• Jessica Martin, PhD

Finding a Freelance Needs Assessment Writer: Questions to Avoid

In our last blog post, we reviewed the 11 questions that you should ask a potential freelance NA writer. Now we’ll discuss a few common questions that may not get you the information you need to make an informed decision about who can write your NAs. While these questions might seem helpful on the surface, they are either unanswerable or likely to be uninformative. To help guide you through some other questions that may be helpful, we’ve included some questions that you can ask instead. This will save you time (and, ultimately, money), and help you find an NA writer that can address your needs.



Instead of asking: Do you have experience in therapeutic area?

Ask: How do you get up-to-date in a new therapeutic area? What resources do you use?


All medical writers will have a couple therapeutic areas that they prefer to write about; however, because of the nature of freelance writing, any good medical writer will be able to write about a wide range of therapeutic topics. A huge part of the job is knowing how to quickly get up to speed in a therapeutic area. Finding out a medical writer’s past experience in a therapeutic area—especially for rare diseases or other niche topics—will usually not be relevant to whether they can write a good NA.


Instead of asking: What proportion of your NAs are funded?

Ask: Can you provide us with references for a client for whom you write NAs? OR What proportion of your clients return to you to write more than one NA?


Freelancers will have a tough time answering the first question most of the time. Good medical writers will often hear back from happy clients about an NA being funded, but clients are often busy, and medical writers don’t hear about every success. Furthermore, while the NA is a big component of funding, several other factors play into whether a grant is funded: the characteristics of the CME company submitting the grant, available funds from the sponsor, timeliness of the submission, etc.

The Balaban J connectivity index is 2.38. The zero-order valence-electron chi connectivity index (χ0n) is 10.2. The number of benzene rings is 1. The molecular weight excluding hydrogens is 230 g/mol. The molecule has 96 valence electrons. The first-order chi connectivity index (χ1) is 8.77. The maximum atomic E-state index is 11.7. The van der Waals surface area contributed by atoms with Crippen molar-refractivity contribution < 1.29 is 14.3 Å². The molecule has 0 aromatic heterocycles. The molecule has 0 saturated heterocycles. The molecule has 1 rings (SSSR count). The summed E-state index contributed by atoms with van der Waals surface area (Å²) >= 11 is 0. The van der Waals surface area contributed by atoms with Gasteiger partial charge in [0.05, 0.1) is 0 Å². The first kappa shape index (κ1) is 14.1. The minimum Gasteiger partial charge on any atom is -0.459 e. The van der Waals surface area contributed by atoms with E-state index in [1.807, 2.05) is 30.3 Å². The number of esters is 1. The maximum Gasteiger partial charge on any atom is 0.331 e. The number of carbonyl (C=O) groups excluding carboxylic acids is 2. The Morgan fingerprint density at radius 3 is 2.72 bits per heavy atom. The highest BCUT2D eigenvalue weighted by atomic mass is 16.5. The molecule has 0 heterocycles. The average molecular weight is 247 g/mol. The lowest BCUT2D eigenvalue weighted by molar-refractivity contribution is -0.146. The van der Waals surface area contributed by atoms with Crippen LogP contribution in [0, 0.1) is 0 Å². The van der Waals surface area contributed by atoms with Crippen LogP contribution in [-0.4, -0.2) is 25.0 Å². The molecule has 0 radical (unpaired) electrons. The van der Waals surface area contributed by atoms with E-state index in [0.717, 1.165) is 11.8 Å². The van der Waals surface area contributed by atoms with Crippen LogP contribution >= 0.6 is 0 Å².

Instead of asking: What is your standard fee for NAs?

Ask instead: Here is a sample of an NA that we were happy with in the past. How much would you charge for this?


The best way to find out what a medical writer will charge for an NA is to send them a past sample that you are happy with (and, preferably, that received funding). NAs can vary in length, depth, content, and involvement from the medical writer. For example, I’ve seen NAs that range from less than 800 words to more than 10,000. Some companies provide gaps and learning objectives. Other companies depend on the writer to develop this content. It’s very difficult to provide a standard fee for an NA—it's much easier to provide a quote based on a sample or a complete scope of work.

Of course, there are some exceptions to all of these "rules." Sometimes, for example, you might need a writer who is familiar with a specific therapeutic area because they need to find and interview KOLs.


Do you have any additional questions that you've found to be helpful when scoping out freelance NA writers? Or alternatively, questions that haven't been very helpful or informative?

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